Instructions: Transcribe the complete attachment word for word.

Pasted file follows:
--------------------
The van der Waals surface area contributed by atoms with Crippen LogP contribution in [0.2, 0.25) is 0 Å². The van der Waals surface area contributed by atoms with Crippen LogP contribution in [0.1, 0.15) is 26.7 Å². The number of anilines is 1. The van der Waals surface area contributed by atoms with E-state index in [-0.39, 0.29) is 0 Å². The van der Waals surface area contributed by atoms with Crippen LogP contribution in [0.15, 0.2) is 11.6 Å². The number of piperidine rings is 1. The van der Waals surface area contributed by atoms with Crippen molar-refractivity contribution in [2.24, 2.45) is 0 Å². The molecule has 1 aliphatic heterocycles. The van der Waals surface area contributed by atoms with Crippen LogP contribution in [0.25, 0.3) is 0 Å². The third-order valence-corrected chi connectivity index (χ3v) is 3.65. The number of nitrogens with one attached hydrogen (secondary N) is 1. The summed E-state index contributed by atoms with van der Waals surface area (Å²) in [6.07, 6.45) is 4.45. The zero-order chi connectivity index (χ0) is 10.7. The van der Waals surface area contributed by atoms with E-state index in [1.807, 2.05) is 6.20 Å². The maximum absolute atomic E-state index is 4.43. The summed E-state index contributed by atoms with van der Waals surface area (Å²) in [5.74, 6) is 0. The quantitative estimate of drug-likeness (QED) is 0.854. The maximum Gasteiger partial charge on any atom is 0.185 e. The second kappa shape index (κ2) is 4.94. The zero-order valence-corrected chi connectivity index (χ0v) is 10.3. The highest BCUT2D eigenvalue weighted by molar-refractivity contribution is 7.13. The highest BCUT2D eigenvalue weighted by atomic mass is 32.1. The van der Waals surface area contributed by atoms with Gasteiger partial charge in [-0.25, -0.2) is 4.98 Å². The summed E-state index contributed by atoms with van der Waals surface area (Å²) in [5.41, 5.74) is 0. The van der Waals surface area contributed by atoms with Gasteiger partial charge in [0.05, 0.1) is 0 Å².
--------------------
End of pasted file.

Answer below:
The van der Waals surface area contributed by atoms with Crippen LogP contribution in [0.2, 0.25) is 0 Å². The van der Waals surface area contributed by atoms with Crippen LogP contribution in [0.1, 0.15) is 26.7 Å². The number of anilines is 1. The van der Waals surface area contributed by atoms with E-state index in [-0.39, 0.29) is 0 Å². The van der Waals surface area contributed by atoms with Crippen LogP contribution in [0.15, 0.2) is 11.6 Å². The number of piperidine rings is 1. The van der Waals surface area contributed by atoms with Crippen molar-refractivity contribution in [2.24, 2.45) is 0 Å². The molecule has 1 aliphatic heterocycles. The van der Waals surface area contributed by atoms with Crippen LogP contribution in [0.25, 0.3) is 0 Å². The third-order valence-corrected chi connectivity index (χ3v) is 3.65. The number of nitrogens with one attached hydrogen (secondary N) is 1. The summed E-state index contributed by atoms with van der Waals surface area (Å²) in [6.07, 6.45) is 4.45. The zero-order chi connectivity index (χ0) is 10.7. The van der Waals surface area contributed by atoms with E-state index in [1.807, 2.05) is 6.20 Å². The maximum absolute atomic E-state index is 4.43. The summed E-state index contributed by atoms with van der Waals surface area (Å²) in [5.74, 6) is 0. The quantitative estimate of drug-likeness (QED) is 0.854. The maximum Gasteiger partial charge on any atom is 0.185 e. The second kappa shape index (κ2) is 4.94. The zero-order valence-corrected chi connectivity index (χ0v) is 10.3. The highest BCUT2D eigenvalue weighted by molar-refractivity contribution is 7.13. The highest BCUT2D eigenvalue weighted by atomic mass is 32.1. The van der Waals surface area contributed by atoms with Gasteiger partial charge in [-0.25, -0.2) is 4.98 Å². The summed E-state index contributed by atoms with van der Waals surface area (Å²) in [5.41, 5.74) is 0. The van der Waals surface area contributed by atoms with Gasteiger partial charge in [0.05, 0.1) is 0 Å².